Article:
Author Topic: Ida  (Read 2597 times)

Totoro

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Ida
« on: June 08, 2014, 08:28:01 PM »
Religion Vs. Progeny.

Ida, our protagonist, is very committed to becoming a sister in a Catholic monastery until she finds out that she's the second-last to her family due to the fact that her family was mostly killed due to betrayals during the Holocaust. Ida isn't even her name. She's told quite bluntly by her aunt, whom she meets from pressure of her of the Mother Superior, that her birth name is Anna and that she is actually a Jew. This very understandably shatters her identity completely and the film follows her pick up the pieces of that identity to either put it back together how it previously was or completely reshape it.

What follows is devastatingly bleak in only the way a filmmaker like Bergman or Bresson could do.

The aunt - Wanda is her name - pushes her newly discovered niece to join her on a journey to learn where her parents were buried, partly to give substance to the reality that she provided Ida, but also partly to give a reason as to why she should reproduce over being a sister. There's a concept from Chuck Snyder's SAVE THE CAT which suggests that all stories, deep down, should have a primal charge beneath the centralized plot. As stated previously, the primal charge here is to continue the line. A sister cannot and will not reproduce - Ida will give her entire life to the church. Wanda desperately struggles to get Ida or Anna to find the importance in reproduction and "ordinary life" (or as another states near the film's end "the usual") in order for her to attain the life that Wanda always wanted but was never granted due to the horrible time period she was born into.

I find myself with not much else to say. It's damning that after so much time, I can only provide a very literal literary analysis on this film.

I can still feel the knot in my stomach.

FlickingDC

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Re: Ida
« Reply #1 on: June 09, 2014, 10:53:48 PM »
I thought this film was a really great look at how national traumas affect individual lives well into the future, and how different people try to cope with that trauma. Our lives can be shaped (and deformed) not only by events at the personal level but at the global level. The actress who played the aunt did an amazing job of capturing a haunted soul. It was heartbreaking to think of what this person might have been were it not for the horrific events of World War II and the rise of communism in Poland after the war. And the actress who played the main character was wonderful in depicting the way that learning things about one's past might cause one to question one's life trajectory. I loved that the film was subtle in many ways, including having an ending that was not the one you would expect in light of the buildup.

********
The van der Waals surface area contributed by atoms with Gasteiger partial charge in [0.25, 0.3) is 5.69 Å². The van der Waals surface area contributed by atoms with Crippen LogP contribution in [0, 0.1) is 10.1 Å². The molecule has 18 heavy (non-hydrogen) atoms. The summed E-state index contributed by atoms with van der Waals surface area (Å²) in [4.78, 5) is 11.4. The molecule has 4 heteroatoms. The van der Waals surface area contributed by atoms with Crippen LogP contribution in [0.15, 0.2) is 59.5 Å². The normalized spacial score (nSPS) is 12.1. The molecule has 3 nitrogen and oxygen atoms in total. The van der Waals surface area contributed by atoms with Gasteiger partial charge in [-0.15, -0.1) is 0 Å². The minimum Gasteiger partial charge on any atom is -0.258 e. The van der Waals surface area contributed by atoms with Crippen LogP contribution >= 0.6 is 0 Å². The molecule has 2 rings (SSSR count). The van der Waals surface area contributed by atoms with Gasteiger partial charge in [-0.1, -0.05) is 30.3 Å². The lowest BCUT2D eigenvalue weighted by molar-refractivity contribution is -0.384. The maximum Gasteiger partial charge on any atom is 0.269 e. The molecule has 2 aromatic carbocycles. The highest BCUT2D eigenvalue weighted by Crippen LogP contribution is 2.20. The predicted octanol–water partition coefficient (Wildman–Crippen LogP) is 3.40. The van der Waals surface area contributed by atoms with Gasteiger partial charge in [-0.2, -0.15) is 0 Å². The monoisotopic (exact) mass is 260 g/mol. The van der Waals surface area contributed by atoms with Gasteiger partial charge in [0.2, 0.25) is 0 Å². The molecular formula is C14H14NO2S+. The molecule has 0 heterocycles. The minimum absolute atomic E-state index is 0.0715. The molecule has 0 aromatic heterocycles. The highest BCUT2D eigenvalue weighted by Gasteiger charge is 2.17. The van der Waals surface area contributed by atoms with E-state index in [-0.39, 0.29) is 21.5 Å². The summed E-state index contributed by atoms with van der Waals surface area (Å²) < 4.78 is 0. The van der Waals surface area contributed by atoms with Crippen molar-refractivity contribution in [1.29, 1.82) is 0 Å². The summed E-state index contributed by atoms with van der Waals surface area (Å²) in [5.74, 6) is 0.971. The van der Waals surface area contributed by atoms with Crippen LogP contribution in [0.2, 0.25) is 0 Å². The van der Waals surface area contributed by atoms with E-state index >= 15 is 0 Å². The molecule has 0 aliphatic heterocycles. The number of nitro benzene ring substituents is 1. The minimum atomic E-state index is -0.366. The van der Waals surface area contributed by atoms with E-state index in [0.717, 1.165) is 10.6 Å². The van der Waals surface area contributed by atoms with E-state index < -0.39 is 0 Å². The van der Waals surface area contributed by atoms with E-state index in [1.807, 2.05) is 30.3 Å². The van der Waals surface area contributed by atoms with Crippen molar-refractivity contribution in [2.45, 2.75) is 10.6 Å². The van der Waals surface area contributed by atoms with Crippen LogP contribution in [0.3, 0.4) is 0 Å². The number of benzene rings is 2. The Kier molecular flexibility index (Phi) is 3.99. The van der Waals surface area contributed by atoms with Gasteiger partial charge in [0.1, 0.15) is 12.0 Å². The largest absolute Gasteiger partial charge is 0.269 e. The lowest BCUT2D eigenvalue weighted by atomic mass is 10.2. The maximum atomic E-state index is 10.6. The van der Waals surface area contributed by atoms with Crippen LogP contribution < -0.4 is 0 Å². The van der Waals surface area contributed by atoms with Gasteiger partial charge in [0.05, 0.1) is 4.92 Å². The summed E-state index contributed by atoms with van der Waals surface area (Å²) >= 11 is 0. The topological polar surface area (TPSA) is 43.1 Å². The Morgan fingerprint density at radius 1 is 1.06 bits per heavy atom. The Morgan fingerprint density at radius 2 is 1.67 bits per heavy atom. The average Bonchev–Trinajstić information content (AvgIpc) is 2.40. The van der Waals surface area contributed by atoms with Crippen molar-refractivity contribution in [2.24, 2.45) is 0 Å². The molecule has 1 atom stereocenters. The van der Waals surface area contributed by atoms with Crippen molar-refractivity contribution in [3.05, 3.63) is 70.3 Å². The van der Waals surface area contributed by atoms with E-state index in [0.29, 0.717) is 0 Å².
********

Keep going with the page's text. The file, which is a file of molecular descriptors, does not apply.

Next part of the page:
sdb_1970

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Re: Ida
« Reply #2 on: June 19, 2014, 10:10:57 AM »
It's really great that you liked this film (not being sarcastic) because it proves how subjective the experience of film really is.  I went in with high-ish expectations, although after I looked a little closer after my viewing, I realized how many of the reviews were actually lukewarm.

As the credits started rolling, the guy behind me said (quite audibly) to his significant other, "so what."  That kind of sums it up for me too.  The whole 88 minutes are very enigmatic, but superficial.  Filmmakers have gone to the Nazi/holocaust well so many times that it is difficult to imagine seeing something we have not seen several times before - thematically or emotionally.  (Lore (2013) is probably the last film I have seen that covered that time and place in a relatively new way.)  As it turns out, the filmmakers here - while very interested in dense visual atmosphere, aspect ratios, still photograph-like cinematography, etc. - are not that interested in delving too deeply into anything substantive

Now, they could have taken a subplot like the history with the family that eventually took over the home of Ida's family and explored something nuanced about the limits of mercy and self-preservation.  But the film saunters around this aspect like all of its themes, and I found the handling of that episode to be frustratingly inert.

I say frustrating because a lot of the scant 88 minutes is spent gazing at characters who are saying/doing so little.  Quiet films (in terms of and action) can be effective; but you need to give the viewer something else.  What we get, for the most part, is brooding in a bar, brooding in a car, brooding in a hospital, brooding in a nunnery, brooding post coitus, etc.  I mean, at that point in the film, am I the only one who didn't see Ida's aunt jumping out the window coming?

And although I don't blame the actress who played the title character (given what she has to work with in terms of a script/direction), I have yet to see a more catatonic performance this year.  The fact that she conveys virtually no personality - from beginning to end - kind of sucks the life out of any attempt at a character arc or change in identity.